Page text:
July 2012

Lodsys Update

Submitted by patentadmin on Tue, 07/31/2012 - 15:21

From time to time, we like to check in on the Lodsys lawsuit - which, if you'll recall, was one of the most high-profile patent infringement suits filed in 2011. So what's new with Lodsys and the dozens of app developers and big tech companies it sued?

Disproving Prior Art Enablement Becomes Patent Applicant's Responsibility

Submitted by patentadmin on Mon, 07/30/2012 - 17:07

If your patent is in reexamination, be forewarned: It's up to you to prove that any relevant prior art isn't enabling or anticipatory of your patent claims.

Antor Media Corp. owns a patent (the ’961 patent) relating “to a method and apparatus for transmitting information recorded on digital disks from a central server to subscribers via a high data rate telecommunications network.” Antor sued several companies for patent infringement, resulting in a number of ex parte reexamination requests that were merged into a single reexamination.

Inc.com - "Best Way to Protect Your Brilliant Ideas"

Inc. magazine writer Jeff Haden interviewed Alexander Poltorak for an extensive article on protecting intellectual property, whether by trade secrets or patents. Dr. Poltorak discusses what inventors and business owners can do to enforce their IP - and when it's time to call in the experts. In the snippet below, he speaks about the doctrines of laches and estoppel and how they can derail patent enforcement efforts.

Judge Denies Apple's Request to Move Kodak Patent Lawsuit to Different Court

Submitted by patentadmin on Thu, 07/26/2012 - 23:53

July 26, 2012 - Apple's request to transfer its patent ownership dispute out of U.S. bankruptcy court and into a federal court was denied by U.S. District Judge George Daniels, because the bankruptcy court judge has not had a chance to address the motion himself.

Judge Daniels said in his ruling that Judge Allan Gropper of the bankruptcy court should have "an opportunity to render a decision on the motion and to have an opportunity to control and move forward the process."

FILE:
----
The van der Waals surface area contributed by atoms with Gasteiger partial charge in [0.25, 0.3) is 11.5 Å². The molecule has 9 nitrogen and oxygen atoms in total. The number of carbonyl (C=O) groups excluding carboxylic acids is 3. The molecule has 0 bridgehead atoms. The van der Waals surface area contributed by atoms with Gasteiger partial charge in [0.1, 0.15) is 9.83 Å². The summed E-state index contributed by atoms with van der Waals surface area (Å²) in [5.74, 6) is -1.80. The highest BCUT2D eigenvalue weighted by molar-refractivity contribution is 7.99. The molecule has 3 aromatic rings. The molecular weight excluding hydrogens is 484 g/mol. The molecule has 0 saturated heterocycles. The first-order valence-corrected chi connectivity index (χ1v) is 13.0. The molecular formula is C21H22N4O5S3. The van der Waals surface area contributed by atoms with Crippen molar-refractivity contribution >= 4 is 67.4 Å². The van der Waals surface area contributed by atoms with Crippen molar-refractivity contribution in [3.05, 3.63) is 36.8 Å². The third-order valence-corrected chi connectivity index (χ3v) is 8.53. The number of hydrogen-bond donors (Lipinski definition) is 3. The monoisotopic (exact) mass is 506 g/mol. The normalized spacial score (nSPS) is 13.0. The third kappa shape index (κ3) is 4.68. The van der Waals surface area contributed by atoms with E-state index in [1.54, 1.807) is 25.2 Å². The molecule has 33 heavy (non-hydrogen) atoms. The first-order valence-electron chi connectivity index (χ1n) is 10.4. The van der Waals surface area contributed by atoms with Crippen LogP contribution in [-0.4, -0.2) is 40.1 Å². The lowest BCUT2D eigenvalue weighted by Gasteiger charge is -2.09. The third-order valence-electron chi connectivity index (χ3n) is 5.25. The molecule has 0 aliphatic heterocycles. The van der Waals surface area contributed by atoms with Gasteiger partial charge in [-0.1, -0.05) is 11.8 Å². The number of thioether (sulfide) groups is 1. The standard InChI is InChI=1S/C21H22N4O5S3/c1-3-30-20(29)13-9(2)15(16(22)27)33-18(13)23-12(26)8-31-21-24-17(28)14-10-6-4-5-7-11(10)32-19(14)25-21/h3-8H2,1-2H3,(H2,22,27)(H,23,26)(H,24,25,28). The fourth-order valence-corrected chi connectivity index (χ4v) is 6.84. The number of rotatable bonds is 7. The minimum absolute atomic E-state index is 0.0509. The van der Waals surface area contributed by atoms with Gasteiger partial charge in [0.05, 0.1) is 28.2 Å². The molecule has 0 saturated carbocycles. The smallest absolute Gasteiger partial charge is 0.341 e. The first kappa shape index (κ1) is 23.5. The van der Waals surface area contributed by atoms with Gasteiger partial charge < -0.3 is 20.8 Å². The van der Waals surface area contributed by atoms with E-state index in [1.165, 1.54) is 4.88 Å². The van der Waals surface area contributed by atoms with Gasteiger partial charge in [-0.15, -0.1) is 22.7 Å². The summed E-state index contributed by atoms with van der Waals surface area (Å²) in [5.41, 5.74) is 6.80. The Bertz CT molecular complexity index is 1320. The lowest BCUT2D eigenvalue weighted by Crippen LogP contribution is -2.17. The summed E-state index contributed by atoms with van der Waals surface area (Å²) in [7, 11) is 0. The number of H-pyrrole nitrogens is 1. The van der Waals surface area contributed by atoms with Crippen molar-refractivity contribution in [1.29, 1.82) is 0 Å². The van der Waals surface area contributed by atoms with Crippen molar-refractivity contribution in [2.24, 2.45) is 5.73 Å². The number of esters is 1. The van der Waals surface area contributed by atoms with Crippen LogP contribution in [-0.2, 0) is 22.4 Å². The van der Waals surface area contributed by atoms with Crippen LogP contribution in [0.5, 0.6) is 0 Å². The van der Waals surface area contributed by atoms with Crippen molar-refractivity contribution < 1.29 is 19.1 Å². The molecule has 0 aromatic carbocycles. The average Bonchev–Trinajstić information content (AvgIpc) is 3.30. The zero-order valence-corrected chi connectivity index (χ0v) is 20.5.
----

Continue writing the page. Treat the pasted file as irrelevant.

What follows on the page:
RIM Ordered to Pay $147.2M in Patent Infringement Lawsuit

Submitted by patentadmin on Mon, 07/16/2012 - 00:36

July 15, 2012 - Research in Motion's financial problems were already fueling speculation about its future. Now more bad news has come RIM's way in the form of a $147.2 million jury verdict in a patent suit.

A jury in Northern California found that RIM infringed Mformation Technologies' patent on a remote management system for wireless devices.

TheStreet.com - "Reasons to Doubt Research In Motion's M&A Prospects"

Research in Motion may have just had its last annual meeting with shareholders, if the many dire predictions about its fate come true. Alexander Poltorak commented on what went wrong with a company whose shares are currently 95 percent lower than they were at their peak just four years ago. ("Reasons to Doubt Research In Motion's M&A Prospects" TheStreet.com - July 10, 2012)

Adding Insult to Victory

Submitted by patentadmin on Tue, 07/10/2012 - 23:44

Samsung won a patent infringement lawsuit this week in a UK court. However, the verdict was (basically) noninfringement due to a lack of coolness. Ouch!

Apple had sued Samsung in the UK, claiming that the Galaxy tablet PCs infringed the iPad's design. Judge Colin Birss ruled against Apple, because he found that Samsung's tablets "do not have the same understated and extreme simplicity which is possessed by the Apple design. They are not as cool."

Yahoo and Facebook Settle Patent Infringement Lawsuit, Expand Partnership

Submitted by patentadmin on Sun, 07/08/2012 - 19:01

July 8, 2012 - Facebook and Yahoo announced on July 6 that they ended their patent lawsuit and have agreed to cross-license their patent portfolios, with no money changing hands. The two companies are also forming an ad sales partnership in which Yahoo will be allowed to reach out to Facebook users by showing "Like" buttons in its ads.

IBTimes - "Apple Files Bond In Samsung Patent Case As Expert Sees Samsung Re-work To Defuse Suit"

As Samsung faces a temporary injunction on U.S. sales of its new Galaxy Tab 10.1 tablet PC and Apple posted a $2.6 million bond to enforce that injunction, speculation is running high about what each side (and the judge) will do next. GPC's Alexander Poltorak was the IP expert consulted for an article examining Samsung's options in its ongoing patent war with Apple.